What is atropine used for?

Baroque ladies used atropine to become more attractive to men. They put it in their eyes, causing the pupils to dilate. Dark eyes were considered desirable at the time. The Latin name of the plant from which atropine is extracted can be derived from this: Atropa belladonna, deadly nightshade. Atropa derives from the Greek goddess Atropos, who cuts the thread of life. Belladonna means “beautiful woman”. The name deadly nightshade may come from the fact that people who eat the shiny black  berries  act like “mad” (crazy).

Effect of Atropine

Today, the exact mechanism of action of atropine is known and it is used in various areas of medicine. Atropine acts in the parasympathetic system. There it inhibits the effect of acetylcholine, a transmitter substance of nerve excitation.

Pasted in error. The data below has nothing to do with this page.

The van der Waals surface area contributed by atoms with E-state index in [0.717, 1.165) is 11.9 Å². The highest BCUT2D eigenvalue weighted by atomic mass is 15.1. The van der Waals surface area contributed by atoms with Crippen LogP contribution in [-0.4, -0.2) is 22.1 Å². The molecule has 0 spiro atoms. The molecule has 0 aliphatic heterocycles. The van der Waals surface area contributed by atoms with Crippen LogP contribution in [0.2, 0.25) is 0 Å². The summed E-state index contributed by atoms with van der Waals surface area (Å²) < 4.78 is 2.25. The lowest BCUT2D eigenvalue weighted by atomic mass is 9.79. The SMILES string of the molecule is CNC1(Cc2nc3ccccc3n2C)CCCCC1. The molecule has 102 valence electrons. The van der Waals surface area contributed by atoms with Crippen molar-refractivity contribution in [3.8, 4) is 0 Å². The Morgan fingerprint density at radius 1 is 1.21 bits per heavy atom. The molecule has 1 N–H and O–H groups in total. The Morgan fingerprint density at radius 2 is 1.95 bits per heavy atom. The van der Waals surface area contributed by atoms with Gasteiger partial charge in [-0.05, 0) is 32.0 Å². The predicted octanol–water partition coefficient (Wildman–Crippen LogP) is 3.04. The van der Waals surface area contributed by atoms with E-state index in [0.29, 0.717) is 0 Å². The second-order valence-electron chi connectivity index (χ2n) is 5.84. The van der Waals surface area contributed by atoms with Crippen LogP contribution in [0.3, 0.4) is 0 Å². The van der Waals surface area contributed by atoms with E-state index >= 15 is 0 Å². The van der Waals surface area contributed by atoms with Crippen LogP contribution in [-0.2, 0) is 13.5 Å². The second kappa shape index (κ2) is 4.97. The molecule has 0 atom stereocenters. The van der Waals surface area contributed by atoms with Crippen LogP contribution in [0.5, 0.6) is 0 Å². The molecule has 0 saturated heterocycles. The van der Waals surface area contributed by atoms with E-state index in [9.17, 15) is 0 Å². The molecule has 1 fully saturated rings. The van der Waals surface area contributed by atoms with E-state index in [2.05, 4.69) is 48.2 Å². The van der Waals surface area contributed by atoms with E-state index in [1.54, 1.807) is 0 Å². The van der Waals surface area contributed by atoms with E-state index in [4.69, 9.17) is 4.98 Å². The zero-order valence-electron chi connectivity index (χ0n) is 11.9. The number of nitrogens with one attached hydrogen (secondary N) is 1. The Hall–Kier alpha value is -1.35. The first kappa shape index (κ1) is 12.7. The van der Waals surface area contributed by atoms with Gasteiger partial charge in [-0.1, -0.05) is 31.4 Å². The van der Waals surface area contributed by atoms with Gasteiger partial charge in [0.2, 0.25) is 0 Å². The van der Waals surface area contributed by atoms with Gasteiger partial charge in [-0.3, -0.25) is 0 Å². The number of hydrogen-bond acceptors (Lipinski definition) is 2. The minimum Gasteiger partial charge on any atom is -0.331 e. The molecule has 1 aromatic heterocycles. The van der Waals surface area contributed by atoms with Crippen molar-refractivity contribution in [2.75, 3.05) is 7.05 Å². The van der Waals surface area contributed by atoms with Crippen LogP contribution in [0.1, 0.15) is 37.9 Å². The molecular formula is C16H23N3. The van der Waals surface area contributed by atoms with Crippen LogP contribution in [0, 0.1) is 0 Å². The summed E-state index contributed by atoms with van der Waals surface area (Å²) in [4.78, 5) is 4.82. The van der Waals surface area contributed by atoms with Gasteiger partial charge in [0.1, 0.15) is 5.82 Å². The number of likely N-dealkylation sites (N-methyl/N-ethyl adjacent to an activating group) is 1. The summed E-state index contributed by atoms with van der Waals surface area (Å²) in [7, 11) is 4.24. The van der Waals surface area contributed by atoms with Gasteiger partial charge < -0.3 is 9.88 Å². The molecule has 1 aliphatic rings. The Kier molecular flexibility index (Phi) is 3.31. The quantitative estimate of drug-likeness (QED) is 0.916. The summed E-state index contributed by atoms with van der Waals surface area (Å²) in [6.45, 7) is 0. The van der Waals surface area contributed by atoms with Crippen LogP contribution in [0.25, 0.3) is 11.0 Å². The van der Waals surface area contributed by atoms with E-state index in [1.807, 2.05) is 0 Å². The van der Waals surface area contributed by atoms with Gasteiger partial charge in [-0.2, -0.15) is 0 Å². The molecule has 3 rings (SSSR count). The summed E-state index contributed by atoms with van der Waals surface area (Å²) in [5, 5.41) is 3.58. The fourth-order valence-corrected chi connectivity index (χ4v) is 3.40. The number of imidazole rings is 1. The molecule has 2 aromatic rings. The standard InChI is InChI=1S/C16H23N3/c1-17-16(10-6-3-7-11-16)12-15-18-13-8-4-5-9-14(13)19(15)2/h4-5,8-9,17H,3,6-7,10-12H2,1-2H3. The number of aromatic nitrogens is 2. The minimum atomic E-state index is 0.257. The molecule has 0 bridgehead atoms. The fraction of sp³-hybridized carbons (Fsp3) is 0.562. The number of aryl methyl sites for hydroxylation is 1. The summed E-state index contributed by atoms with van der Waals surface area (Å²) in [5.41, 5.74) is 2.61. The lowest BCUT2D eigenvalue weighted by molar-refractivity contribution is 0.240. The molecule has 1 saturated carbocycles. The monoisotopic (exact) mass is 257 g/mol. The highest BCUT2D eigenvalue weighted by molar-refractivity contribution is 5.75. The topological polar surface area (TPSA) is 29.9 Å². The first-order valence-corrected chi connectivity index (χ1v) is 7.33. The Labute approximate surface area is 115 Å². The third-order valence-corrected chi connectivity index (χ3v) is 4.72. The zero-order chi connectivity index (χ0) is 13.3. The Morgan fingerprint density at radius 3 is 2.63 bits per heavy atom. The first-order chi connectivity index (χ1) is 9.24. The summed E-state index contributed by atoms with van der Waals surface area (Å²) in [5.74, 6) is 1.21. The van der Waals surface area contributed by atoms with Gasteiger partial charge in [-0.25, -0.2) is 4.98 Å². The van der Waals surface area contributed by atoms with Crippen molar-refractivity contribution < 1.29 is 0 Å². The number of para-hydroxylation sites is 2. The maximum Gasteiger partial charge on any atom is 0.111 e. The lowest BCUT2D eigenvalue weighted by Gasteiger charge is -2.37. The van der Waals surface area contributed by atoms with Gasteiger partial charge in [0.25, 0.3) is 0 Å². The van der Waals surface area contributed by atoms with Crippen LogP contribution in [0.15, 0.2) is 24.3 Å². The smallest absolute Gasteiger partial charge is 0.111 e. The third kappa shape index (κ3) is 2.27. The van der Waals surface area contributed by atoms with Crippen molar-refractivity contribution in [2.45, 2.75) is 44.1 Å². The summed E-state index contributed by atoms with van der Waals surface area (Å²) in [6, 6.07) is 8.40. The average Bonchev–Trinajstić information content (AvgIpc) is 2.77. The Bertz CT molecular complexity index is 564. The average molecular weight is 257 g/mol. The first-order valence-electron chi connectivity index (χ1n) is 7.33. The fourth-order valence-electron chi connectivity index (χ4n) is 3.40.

It is still used in ophthalmology to dilate the pupils, although not for cosmetic reasons. This allows ophthalmologists to examine the back of the eye. Furthermore, atropine is used for spasms of the smooth muscles in the  gastrointestinal tract  and for the treatment of  incontinence  .

Since deadly nightshade is extremely poisonous, atropine requires a prescription and pharmacy.


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